On the face of it, Greek-born author and syndicated columnist Arianna Huffington might have little to chat about with Ethiopian-born, Swedish-raised chef Marcus Samuelsson. But halfway through the Republican National Convention the two sat down in the Huffington Post's Oasis, a zen-like retreat temporarily erected in Aja Channelside. While credentialed convention-goers availed themselves of yoga sessions, massage and time spent in the EnergyPod (don't ask), Huffington and Samuelsson got down to it.
They wanted to figure out ways to reduce stress and restore balance and everyday euphoria in our lives. For Huffington, this meant exhorting people to relax, get enough sleep, even meditate. Samuelsson, on the other hand, saw the answer, unsurprisingly, in food.
"We have to start looking at eating and cooking with a different lens. It's about getting food as a higher priority in the conversation. It's about eating with a spiritual compass."
Esoteric stuff, but the celebrity chef who got his start at New York City's Aquavit and went on to nab three stars from the New York Times and a "best chef" award from the James Beard Foundation, has a plan. And statistics:
• "Seven percent of American kids were obese in 1980, now that's 20 percent."
• "The cost of obesity is $150 billion a year."
• "We throw away 33 percent of the food we buy."
• "Only 6 percent of us eat enough vegetables."
In jeans rolled just so, a rumpled red and blue plaid shirt and chunky hipster loafers, Samuelsson tossed out his working theory on just why this last one might be the case.
"I think it's because we don't know how to prepare them."
Yes, Chef (that's the name of his new memoir, published at the end of June), but what do we do about it?
Meal times and sleep
The 42-year-old dynamo is a busy man. In addition to penning the recent memoir as well as four cookbooks, he owns Red Rooster Harlem in New York and five other restaurants, he won the Bravo's Top Chef Masters series in 2010, he started a line of cookware for Macy's and in general has turned his name into a hot culinary brand.
But he still has time to think about how we could make better choices about the food we eat.
We need to stop making a distinction between healthy food and tasty food, he says. We should do away with corn subsidies (although healthy food subsidies seem like a good idea to him). Portion sizes need to shrink and we need to find new sources of protein.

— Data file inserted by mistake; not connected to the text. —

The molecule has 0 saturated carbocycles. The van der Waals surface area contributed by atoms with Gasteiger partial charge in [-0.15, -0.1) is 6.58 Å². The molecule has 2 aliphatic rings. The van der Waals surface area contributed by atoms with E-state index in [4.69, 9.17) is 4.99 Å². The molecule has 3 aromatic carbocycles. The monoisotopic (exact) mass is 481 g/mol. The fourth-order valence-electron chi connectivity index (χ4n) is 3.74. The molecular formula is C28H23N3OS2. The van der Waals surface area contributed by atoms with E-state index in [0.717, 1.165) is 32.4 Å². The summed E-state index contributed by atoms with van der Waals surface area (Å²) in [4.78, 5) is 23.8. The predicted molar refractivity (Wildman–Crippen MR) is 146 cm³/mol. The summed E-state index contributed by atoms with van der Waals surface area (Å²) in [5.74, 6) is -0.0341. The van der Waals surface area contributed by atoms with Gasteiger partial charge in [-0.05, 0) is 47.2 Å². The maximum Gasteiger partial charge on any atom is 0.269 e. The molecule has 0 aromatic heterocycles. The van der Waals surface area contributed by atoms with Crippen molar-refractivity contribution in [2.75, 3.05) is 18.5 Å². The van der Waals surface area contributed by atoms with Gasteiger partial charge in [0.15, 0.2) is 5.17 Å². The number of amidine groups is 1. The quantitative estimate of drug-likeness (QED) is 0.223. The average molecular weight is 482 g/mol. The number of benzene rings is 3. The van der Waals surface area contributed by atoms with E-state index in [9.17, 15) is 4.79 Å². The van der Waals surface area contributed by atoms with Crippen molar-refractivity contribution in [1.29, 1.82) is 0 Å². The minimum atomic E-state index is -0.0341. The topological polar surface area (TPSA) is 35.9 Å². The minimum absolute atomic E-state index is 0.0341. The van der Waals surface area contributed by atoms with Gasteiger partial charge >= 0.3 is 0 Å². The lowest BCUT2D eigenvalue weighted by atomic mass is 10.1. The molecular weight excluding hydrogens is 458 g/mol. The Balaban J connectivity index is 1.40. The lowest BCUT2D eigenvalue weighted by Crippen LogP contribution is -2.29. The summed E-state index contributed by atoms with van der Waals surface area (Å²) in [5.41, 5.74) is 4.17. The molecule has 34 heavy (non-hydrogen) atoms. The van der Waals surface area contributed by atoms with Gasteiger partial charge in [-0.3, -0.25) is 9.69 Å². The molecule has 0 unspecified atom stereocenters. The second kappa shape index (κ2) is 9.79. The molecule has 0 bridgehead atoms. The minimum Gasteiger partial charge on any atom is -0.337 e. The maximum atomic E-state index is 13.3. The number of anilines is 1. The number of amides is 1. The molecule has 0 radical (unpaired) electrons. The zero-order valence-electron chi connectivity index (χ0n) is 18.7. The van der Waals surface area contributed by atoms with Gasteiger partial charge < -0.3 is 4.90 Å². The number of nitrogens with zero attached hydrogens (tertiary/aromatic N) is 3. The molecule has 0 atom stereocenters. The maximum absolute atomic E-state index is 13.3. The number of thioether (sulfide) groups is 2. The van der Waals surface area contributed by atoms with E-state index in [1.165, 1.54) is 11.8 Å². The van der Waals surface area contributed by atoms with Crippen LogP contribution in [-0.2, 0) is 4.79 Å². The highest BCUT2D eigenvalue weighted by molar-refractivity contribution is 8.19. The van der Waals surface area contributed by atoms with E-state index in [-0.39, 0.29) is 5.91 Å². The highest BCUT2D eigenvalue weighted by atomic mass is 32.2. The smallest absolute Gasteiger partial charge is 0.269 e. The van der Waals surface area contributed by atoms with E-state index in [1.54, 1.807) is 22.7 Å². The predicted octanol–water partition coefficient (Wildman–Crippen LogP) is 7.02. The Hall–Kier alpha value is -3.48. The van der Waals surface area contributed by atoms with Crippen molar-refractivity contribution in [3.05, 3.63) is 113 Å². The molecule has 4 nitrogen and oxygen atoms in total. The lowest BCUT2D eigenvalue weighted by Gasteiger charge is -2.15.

He thinks we need to expend efforts to stamp out food deserts, citing things like the use of DJs at the farmers market in Harlem to entice more people because, "you have to meet people where they're at."
So far, this sounds like the broad prescriptions many chefs have espoused. But then things get interesting.
"Immigrants are a key here. Snacks were a meal period I wasn't raised with," he says, referring to his own childhood in Gothenburg, Sweden. He sees Americans' propensity to eat between meals as a serious problem. In addition, he points to problems with when we eat what we eat.
"Our clocks have changed. Now breakfast is a small meal, and then at night we eat a big steak and a martini, and then go to bed." Historically that formula was inverted, the early part of the day frontloaded with calories to fuel a day's activities.
And this is where Huffington's pet agenda intersects: Eating a big meal late in the day may lead to less restful sleep. And sleep deprivation has in some studies been linked to obesity. With the RNC heatedly outlining the GOP platform just steps away, Huffington and Samuelsson discuss Americans' need to, as the chef insists, "learn to make time our ally," as well as just where the American diet has gone off the rails.
As Samuelsson sees it, "Food is an American issue, not just a Democrat or Republican issue. My point is, I don't know a lot about politics, I know a lot about food. And it's patriotic to ask questions."
Laura Reiley can be reached at firstname.lastname@example.org or (727) 892-2293.